Occasionally I am posting a mid-week all about some really cool things that indies are doing that are having real, tangible results. I hope it is inspiring and show you that there are things you can be doing to move your game forward.
Twitter Trends Success
On Monday I wrote about this technique on how to go viral on Twitter by jumping on trending topics. Well game designer Kelechi Apakama tried it and it worked for his game Stormrite!
He saw “Gamepass” was trending so he tweeted the following:
Here is what he said happened next.
Just wanted to share that the technique mentioned in yesterday’s post worked great, at the first attempt! “Gamepass” was trending so I tweeted this out, and it’s blown my previous like record out of the water:Kelechi
The tweet also converted! It yielded him 522 wishlists and it is still getting engagement:
Demo success for narrative games
I have seen demos do wonders for replayable games like rogue-likes and survivor style games like 20 Minutes Till Dawn. But, one of the biggest questions I get is “Can demo’s work for narrative games?” A new demo for Slay the Princess is an early indicator that it can. Here is what happened:
- Black Tabby Games is a 2 person studio: Tony (code, narrative, and marketing) and Abby (Art, design, narrative).
- Their first game is a 7-episode visual novel called Scarlet Hollow.
- Tony had some open cycles to do some work while his partner Abby was finishing Scarlet hollow so he decided to make a completely separate narrative game called Slay The Princess in parallel to Scarlet Hollow. You can read how this worked on their development blog.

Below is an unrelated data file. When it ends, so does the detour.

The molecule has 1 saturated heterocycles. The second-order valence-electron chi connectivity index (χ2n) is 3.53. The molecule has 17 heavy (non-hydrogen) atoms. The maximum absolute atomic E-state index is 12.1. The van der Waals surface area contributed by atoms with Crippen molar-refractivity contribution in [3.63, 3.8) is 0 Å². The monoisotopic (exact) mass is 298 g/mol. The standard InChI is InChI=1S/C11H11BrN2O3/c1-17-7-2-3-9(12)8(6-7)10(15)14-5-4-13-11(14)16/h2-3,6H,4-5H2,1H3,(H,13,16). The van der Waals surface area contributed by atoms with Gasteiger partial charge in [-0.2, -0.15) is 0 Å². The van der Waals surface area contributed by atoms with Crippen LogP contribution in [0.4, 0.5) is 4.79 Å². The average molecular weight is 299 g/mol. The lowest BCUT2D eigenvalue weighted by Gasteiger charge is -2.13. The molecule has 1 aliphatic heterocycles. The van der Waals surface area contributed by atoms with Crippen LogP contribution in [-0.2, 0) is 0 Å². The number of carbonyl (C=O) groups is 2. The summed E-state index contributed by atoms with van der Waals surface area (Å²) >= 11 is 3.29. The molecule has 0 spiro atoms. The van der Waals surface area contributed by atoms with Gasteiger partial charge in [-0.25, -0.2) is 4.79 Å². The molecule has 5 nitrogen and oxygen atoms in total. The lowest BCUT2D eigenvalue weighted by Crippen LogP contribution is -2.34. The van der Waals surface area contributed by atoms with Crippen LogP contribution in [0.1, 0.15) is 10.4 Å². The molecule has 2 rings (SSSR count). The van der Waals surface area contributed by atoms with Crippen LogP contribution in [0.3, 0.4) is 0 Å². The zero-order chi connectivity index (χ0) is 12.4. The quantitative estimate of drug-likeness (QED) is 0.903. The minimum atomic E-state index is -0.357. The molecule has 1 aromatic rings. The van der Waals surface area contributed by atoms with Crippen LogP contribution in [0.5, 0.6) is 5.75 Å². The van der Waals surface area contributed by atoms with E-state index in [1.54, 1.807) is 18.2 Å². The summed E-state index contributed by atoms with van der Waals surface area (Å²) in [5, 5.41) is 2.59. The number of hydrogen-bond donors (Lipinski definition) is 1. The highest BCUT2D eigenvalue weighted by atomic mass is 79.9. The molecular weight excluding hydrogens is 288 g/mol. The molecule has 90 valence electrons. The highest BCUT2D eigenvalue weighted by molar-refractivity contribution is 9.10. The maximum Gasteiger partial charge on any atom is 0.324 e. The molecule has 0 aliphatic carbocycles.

- Abby finished the art for the Slay The Princess demo in a week and they launched the Demo on August 1st to correspond with their acceptance into the Tiny Teams festival.
- The initial promotion of the demo was from a combination of mailing list Mailing list (8,300 people)
Discord (1,500 members) Scarlet Hollow’s steam page (3,200 followers, ~10,000 owners) Good YouTube/Twitter coverage (cumulative 82,000 trailer views on our announce tweet, cumulative ~600,000ish YouTube views of advanced-previews of the demo that went out prior to today)
- This effort yielded 1500 downloads and 500 daily plays of the demo.
- Strangely, their amazing promotional efforts for Slay the Princess caused the demo to be featured on the “most played” demos on Survival Fest (despite them never entering it). I think it is a bug or something? Who knows, but they are getting visibility. A LOT of visibility.
- Just the launch of the Slay the Princes Steam page resulted in 12,300 wishlists. We don’t have enough wishlist data yet from the demo but it has to be a lot because it is listed as one of the “Most Downloaded Demos”
- The Slay The Princes demo has also increased the number of sales of their first game Scarlet Hollow. Tony provided me this chart. July 25th was the launch of Slay the Princess steam page and you can see the impact on daily sales.
How does a demo of one game increase sales of another game? First, Slay The Princess ends on a big cliffhanger and then immediately goes to this big CTA screen. Look at the far left square, there is a button to go play the Scarlet Hollow Series.